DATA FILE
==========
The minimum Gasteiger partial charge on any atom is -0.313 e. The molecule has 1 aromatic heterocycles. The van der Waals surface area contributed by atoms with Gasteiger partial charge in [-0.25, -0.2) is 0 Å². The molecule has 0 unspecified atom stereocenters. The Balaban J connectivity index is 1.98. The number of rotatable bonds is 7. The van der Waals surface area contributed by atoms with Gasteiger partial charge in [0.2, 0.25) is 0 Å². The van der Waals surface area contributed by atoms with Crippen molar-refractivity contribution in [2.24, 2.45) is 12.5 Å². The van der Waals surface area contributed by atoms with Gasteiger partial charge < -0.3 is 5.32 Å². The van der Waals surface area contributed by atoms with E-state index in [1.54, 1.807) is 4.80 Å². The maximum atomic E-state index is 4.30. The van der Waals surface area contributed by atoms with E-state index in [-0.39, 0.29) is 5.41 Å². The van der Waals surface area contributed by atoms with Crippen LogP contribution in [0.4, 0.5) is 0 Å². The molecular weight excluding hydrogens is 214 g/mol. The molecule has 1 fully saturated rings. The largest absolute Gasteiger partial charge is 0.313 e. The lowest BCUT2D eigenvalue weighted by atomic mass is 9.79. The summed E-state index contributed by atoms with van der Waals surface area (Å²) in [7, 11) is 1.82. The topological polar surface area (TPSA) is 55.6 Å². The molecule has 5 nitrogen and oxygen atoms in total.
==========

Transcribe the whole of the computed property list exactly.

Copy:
The minimum Gasteiger partial charge on any atom is -0.313 e. The molecule has 1 aromatic heterocycles. The van der Waals surface area contributed by atoms with Gasteiger partial charge in [-0.25, -0.2) is 0 Å². The molecule has 0 unspecified atom stereocenters. The Balaban J connectivity index is 1.98. The number of rotatable bonds is 7. The van der Waals surface area contributed by atoms with Gasteiger partial charge in [0.2, 0.25) is 0 Å². The van der Waals surface area contributed by atoms with Crippen molar-refractivity contribution in [2.24, 2.45) is 12.5 Å². The van der Waals surface area contributed by atoms with Gasteiger partial charge < -0.3 is 5.32 Å². The van der Waals surface area contributed by atoms with E-state index in [1.54, 1.807) is 4.80 Å². The maximum atomic E-state index is 4.30. The van der Waals surface area contributed by atoms with E-state index in [-0.39, 0.29) is 5.41 Å². The van der Waals surface area contributed by atoms with Crippen LogP contribution in [0.4, 0.5) is 0 Å². The molecular weight excluding hydrogens is 214 g/mol. The molecule has 1 fully saturated rings. The largest absolute Gasteiger partial charge is 0.313 e. The lowest BCUT2D eigenvalue weighted by atomic mass is 9.79. The summed E-state index contributed by atoms with van der Waals surface area (Å²) in [7, 11) is 1.82. The topological polar surface area (TPSA) is 55.6 Å². The molecule has 5 nitrogen and oxygen atoms in total.